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Maybe R.I.C.E. isn't so N.I.C.E?

And tragedy strikes at Ironman Hamburg

Good morning everyone,

It’s race week here at Tempo HQ, which means taper time! I’m looking forward to racing here at the Boulder 70.3 this weekend and am stoked to recover from a big training block.

In today’s edition:

  • Tragedy strikes at IRONMAN Hamburg

  • Is R.I.C.E. still the gold standard in injury treatment?

  • And how should you fuel in between training sessions?

Thanks for being here.

-Matt Sharpe, newsletter editor

Headshot of Matt Sharpe

Have a triathlete in your life who can't stop swimming, biking, or running? Fire this off to them. Forwarded from a friend? Sign-up for free. 


📹 PTO partner: The Professional Triathletes Organization (PTO) has announced that it will partner with Outside Interactive to broadcast the rest of its 2023 PTO Tour events in the U.S. and Canada. Outside is a leading Triathlon broadcaster as they already carry numerous IRONMAN events on its streaming platform, Outside Watch. [Endurance.biz]

👏 Go Shanelle: After New Zealand’s Shanelle Barrett suffered a significant personal struggle, she pivoted towards an impressive journey of selfless service to the sport of triathlon, and recently, became a member of the New Zealand Order of Merit. [NZ Herald]

🥖 Allons-y: The Eiffel Tower Triathlon will be contested this weekend in Paris. Athletes can compete individually or in a relay. But be sure to set your GPS to Paris, Illinois 😂 [The Prarie Press]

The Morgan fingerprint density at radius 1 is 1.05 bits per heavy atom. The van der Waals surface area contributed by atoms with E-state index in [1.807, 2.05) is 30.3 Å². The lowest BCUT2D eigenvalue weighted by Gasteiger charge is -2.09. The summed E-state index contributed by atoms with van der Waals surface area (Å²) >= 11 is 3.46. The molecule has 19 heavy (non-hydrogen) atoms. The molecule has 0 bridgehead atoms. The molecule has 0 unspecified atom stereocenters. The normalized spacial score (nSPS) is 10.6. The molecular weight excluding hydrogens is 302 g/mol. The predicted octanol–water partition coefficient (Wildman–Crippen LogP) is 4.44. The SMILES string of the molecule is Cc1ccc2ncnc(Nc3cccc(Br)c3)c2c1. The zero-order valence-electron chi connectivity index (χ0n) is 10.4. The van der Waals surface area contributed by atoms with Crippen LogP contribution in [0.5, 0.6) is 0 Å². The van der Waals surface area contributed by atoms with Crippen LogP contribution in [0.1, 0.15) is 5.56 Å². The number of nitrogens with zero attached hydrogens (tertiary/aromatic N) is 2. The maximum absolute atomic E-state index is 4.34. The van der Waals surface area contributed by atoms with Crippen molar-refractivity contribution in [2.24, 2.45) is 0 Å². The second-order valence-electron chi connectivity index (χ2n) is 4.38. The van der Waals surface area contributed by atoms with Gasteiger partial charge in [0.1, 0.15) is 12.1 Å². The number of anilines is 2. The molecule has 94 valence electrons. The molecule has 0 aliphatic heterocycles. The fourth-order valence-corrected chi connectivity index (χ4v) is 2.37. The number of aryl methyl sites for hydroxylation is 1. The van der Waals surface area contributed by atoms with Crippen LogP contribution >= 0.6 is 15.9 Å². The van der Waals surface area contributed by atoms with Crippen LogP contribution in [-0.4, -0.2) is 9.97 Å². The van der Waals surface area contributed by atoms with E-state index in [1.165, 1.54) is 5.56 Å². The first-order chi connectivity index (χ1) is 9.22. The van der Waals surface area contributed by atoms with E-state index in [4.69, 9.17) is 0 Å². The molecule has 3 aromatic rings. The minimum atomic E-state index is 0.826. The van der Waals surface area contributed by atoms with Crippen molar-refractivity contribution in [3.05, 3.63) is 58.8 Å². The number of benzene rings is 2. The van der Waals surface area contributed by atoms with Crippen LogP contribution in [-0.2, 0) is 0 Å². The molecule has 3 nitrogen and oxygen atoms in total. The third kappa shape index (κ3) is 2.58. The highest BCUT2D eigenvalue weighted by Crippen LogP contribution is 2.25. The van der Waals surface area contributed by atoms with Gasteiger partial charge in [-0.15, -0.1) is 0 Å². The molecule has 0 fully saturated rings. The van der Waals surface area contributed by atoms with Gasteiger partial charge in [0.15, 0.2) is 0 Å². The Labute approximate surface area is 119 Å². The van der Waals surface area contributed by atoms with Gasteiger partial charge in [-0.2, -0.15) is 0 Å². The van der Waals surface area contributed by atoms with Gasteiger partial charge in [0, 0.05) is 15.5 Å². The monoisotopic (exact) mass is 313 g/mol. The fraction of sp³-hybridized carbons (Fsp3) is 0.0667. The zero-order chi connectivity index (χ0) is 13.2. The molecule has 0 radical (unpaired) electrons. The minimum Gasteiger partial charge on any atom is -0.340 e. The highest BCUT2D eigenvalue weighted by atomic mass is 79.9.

🤝 Special bond: 24 years after Jim Tatur donated a kidney to his brother Jeff, they will be competing in a triathlon to mark the special day that brought them even closer together. [CCX Media]

Do you want to partner with The Tempo and reach over five thousand awesome and engaged triathletes? Respond to this email and we will get back to you!


Tragedy Strikes at IRONMAN Hamburg

During Sunday’s IRONMAN Hamburg, a collision involving a race motorcycle and an age-group athlete occurred, as reported by CNN. This resulted in the death of the motorcycle driver. The athlete is in the hospital recovering from serious injuries, while an event photographer has since been released.

  • The motorcycle driver briefly moved into the oncoming lane of traffic, which is when the incident occurred.

  • The incident occurred on a narrow two-way section of the bike course.

Disturbingly, the race continued to occur even as athletes had to get off their bikes and walk up a steep embankment to get around the collision site.

IRONMAN released a statement saying, among other things:

We are devastated by this tragic accident. On a day meant to be a celebration of the human spirit, we instead mourn the loss of a member of our triathlon community. Our sympathies are with all those affected.”

Tempo’s take: This is a truly tragic incident, and our thoughts are with those involved and their families.

As fans of the sport, we want maximum coverage of the athletes. But in circumstances where the course is too narrow (like in Hamburg), an executive decision has to be made in the interest of everyone’s safety.

If the course was designed not to have two-way traffic, the chances of incidents like this plummets. In reality, the goal of one-way traffic on an IRONMAN bike course comes up against the reality of the cost associated with closing more roads.